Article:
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Do not click! These are the Facebook hoaxes you need to avoid

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Now that Facebook has billions of users, it also has billions lots of spam and hoax posts making the rounds. Unfortunately, these posts can look like normal status updates, and one click can spam your entire social network and give a scam a viral life. 

This problem isn’t going anywhere: In fact, these ploys are picking up – social media scams accounted for 53 percent of scams in 2012 – with a 42 percent increase in “targeted” dox attacks (attacking with knowledge of the victim’s personal information) says Norton Security. With that in mind, we’ve rounded up some of the recent Facebook hoaxes plaguing the social network that you should keep an eye out for and avoid. So check out what’s infecting Facebook and seriously, do NOT click if you see any of the following show up in your own News Feed. 

Farming Facebook likes

samsung giveaway facebook hoax
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If you check out hacker forums, you’ll find endless resources attributed to farming Facebook likes from fake and real users. Let me start off by saying that there’s no one in particular that’s being scammed here. It’s probably the least direct “hoax” on this roundup, but you might wonder what’s the value in this strategy. Well Facebook likes, as simple as they may seem, are very, very important to marketers using the platform and they’ll stop at nothing to get them. 

This hoax is a simple one. Create a Facebook page that evangelizes a product, game, service, or whatever you can think of, going as far as suggesting that the page is endorsed by the brand that the page was created around, and amass followers. The “hoax” here is in the method of how these pages garner followers.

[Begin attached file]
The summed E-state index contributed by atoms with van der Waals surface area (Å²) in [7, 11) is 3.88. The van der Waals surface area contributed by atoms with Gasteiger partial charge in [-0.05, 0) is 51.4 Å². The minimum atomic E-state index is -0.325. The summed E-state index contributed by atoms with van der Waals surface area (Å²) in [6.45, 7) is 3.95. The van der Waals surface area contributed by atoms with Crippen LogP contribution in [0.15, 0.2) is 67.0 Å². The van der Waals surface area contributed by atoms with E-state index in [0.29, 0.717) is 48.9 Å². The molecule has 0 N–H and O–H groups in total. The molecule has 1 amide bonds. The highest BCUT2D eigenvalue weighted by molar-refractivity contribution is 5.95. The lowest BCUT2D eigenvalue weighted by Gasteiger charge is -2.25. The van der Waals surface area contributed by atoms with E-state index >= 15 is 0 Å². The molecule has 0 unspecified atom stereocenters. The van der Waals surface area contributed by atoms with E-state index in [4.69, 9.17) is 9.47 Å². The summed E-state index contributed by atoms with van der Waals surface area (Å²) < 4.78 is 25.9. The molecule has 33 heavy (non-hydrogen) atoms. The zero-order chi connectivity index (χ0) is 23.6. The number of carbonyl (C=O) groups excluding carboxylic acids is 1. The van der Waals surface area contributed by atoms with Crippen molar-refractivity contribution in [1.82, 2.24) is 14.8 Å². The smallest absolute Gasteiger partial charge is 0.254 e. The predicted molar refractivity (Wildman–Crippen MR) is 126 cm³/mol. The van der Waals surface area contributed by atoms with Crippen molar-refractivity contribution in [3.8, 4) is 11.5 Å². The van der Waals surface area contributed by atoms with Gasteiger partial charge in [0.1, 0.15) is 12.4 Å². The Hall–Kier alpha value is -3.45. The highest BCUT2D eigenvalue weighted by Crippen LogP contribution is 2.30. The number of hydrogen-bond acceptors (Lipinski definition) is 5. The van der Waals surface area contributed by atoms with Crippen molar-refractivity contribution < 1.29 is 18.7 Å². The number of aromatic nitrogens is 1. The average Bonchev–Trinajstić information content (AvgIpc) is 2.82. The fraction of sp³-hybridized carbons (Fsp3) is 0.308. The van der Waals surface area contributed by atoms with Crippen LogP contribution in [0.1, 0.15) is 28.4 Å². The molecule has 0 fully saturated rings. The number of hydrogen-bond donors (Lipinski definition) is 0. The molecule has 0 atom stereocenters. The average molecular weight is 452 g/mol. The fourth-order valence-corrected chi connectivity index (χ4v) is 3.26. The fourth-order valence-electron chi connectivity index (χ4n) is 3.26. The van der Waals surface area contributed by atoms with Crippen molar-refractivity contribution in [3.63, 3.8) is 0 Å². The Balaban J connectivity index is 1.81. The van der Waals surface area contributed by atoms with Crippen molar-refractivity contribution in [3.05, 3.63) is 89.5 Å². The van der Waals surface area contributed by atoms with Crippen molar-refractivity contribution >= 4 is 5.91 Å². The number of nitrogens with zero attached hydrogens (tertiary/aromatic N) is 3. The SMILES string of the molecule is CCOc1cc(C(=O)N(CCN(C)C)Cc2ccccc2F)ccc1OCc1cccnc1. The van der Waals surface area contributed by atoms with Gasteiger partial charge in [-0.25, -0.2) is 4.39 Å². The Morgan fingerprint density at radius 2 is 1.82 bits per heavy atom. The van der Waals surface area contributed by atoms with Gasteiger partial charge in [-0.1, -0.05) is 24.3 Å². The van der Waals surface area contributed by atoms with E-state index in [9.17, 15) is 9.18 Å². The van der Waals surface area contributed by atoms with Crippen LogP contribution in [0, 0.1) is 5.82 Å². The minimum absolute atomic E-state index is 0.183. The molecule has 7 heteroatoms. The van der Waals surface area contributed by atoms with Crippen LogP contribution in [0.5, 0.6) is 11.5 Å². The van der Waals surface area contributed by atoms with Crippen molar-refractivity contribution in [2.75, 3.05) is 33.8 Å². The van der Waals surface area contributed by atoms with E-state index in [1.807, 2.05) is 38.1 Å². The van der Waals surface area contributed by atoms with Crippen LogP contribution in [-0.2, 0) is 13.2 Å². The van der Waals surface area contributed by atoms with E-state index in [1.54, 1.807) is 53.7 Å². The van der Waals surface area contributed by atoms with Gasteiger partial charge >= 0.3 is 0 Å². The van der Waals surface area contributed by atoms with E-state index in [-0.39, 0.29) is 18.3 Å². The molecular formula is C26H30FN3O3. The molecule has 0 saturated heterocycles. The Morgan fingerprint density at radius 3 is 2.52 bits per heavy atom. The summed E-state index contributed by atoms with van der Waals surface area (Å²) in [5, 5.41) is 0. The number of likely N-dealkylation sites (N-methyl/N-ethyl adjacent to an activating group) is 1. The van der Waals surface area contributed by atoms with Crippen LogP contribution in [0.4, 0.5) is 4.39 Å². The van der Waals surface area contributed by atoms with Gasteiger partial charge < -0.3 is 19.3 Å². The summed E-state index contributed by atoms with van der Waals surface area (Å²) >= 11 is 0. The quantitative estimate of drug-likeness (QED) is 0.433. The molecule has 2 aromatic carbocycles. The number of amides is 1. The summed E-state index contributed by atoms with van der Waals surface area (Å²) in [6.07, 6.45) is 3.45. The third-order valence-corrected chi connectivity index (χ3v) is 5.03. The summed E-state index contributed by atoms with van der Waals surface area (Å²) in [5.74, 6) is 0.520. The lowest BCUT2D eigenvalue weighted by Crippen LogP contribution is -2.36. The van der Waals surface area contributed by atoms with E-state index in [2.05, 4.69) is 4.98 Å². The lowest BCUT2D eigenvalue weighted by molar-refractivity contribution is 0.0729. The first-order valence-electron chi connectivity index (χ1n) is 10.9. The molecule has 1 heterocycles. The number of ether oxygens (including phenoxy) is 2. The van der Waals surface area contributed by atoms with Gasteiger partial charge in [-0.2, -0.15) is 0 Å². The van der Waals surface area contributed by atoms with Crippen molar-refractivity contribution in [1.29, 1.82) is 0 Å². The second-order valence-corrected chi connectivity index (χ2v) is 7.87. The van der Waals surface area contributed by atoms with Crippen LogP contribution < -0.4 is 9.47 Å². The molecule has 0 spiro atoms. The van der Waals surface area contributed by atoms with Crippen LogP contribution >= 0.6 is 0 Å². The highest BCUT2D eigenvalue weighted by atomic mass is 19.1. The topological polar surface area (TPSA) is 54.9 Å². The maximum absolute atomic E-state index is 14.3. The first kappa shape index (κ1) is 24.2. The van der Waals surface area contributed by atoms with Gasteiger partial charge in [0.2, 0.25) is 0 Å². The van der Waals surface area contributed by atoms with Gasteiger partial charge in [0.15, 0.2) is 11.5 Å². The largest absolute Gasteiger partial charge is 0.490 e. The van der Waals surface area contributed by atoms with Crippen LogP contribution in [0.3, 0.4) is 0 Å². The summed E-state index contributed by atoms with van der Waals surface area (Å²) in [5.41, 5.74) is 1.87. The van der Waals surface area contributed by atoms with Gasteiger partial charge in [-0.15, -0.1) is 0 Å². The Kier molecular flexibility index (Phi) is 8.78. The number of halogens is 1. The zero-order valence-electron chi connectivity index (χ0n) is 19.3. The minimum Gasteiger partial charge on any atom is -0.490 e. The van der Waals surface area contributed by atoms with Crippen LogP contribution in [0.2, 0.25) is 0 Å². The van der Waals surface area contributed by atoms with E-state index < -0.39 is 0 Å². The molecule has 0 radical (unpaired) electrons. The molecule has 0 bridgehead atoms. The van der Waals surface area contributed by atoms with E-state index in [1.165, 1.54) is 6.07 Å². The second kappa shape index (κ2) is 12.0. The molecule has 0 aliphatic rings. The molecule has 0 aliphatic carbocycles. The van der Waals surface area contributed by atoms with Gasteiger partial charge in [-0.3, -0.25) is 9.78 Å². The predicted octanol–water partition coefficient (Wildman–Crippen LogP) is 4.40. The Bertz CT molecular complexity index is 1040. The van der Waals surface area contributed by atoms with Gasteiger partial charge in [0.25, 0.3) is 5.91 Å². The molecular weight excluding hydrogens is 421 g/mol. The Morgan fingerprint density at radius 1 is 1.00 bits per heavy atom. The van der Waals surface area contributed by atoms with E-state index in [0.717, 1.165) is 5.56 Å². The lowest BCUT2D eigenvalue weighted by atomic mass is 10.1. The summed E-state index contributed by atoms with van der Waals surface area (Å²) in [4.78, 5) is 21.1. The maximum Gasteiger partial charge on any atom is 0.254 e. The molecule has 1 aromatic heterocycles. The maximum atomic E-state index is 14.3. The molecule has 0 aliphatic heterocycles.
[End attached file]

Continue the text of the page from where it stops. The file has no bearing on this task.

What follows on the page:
You might have seen Facebook Pages that host a giveaway – for example, a smartphone if the page is dedicated to a certain type of smartphone. Many of these hoaxes will end up asking for likes and shares (which attracts your friends) to participate in said “contest,” but the catch is that these contests aren’t actually giving away anything. There’s no prize in the first place. A quick Google search is really enough for these “farmers” to take a photo for the purposes of this faux contest. And to farm more followers, these false contests are published regularly or tend to suggest that it’s offering hundreds of products for these giveaways.

Now how much money is there in this? Let’s just say that marketers are out there with a bit of money looking to take these popular Facebook pages off of the creator’s hands for around $1,000 per 100,000 follower Facebook page.

Facebook will save starving children by donating $1 per share … except not really

facebook donation hoax
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Tap into empathy and you’ll dupe enough people to make a quick buck. There’s a charity hoax going around, asking Facebook users to share a photo of a malnourished and sickly child, with the idea that every share will amount to $1 donated by Facebook to a charity.

Well, Facebook might be benevolent but it wouldn’t leave how much money a charity should receive up to its users. Trust us, the company has plenty of money to donate as it sees fit.